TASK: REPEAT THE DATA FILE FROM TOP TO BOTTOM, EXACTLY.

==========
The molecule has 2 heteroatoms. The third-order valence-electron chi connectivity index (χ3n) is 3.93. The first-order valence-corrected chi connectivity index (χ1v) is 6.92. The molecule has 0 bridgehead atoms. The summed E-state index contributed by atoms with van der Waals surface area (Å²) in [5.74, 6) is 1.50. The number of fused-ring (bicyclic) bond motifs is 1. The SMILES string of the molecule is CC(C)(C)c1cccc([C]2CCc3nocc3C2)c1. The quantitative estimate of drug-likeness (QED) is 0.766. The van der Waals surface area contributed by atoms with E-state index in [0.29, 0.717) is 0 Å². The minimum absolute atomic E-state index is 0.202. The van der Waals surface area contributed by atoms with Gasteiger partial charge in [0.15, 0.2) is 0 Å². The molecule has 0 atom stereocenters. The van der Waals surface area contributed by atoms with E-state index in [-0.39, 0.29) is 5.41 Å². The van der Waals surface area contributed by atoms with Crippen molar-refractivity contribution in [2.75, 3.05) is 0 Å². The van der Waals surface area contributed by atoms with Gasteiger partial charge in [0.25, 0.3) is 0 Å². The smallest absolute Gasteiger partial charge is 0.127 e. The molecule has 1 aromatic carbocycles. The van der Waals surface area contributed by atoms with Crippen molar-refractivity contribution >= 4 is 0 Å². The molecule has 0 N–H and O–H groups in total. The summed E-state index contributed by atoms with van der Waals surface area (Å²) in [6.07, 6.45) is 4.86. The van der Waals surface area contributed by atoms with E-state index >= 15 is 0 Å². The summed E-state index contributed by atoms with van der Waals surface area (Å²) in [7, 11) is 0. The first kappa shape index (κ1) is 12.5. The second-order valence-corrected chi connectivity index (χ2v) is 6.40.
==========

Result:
The molecule has 2 heteroatoms. The third-order valence-electron chi connectivity index (χ3n) is 3.93. The first-order valence-corrected chi connectivity index (χ1v) is 6.92. The molecule has 0 bridgehead atoms. The summed E-state index contributed by atoms with van der Waals surface area (Å²) in [5.74, 6) is 1.50. The number of fused-ring (bicyclic) bond motifs is 1. The SMILES string of the molecule is CC(C)(C)c1cccc([C]2CCc3nocc3C2)c1. The quantitative estimate of drug-likeness (QED) is 0.766. The van der Waals surface area contributed by atoms with E-state index in [0.29, 0.717) is 0 Å². The minimum absolute atomic E-state index is 0.202. The van der Waals surface area contributed by atoms with Gasteiger partial charge in [0.15, 0.2) is 0 Å². The molecule has 0 atom stereocenters. The van der Waals surface area contributed by atoms with E-state index in [-0.39, 0.29) is 5.41 Å². The van der Waals surface area contributed by atoms with Crippen molar-refractivity contribution in [2.75, 3.05) is 0 Å². The van der Waals surface area contributed by atoms with Gasteiger partial charge in [0.25, 0.3) is 0 Å². The smallest absolute Gasteiger partial charge is 0.127 e. The molecule has 1 aromatic carbocycles. The van der Waals surface area contributed by atoms with Crippen molar-refractivity contribution >= 4 is 0 Å². The molecule has 0 N–H and O–H groups in total. The summed E-state index contributed by atoms with van der Waals surface area (Å²) in [6.07, 6.45) is 4.86. The van der Waals surface area contributed by atoms with E-state index >= 15 is 0 Å². The summed E-state index contributed by atoms with van der Waals surface area (Å²) in [7, 11) is 0. The first kappa shape index (κ1) is 12.5. The second-order valence-corrected chi connectivity index (χ2v) is 6.40.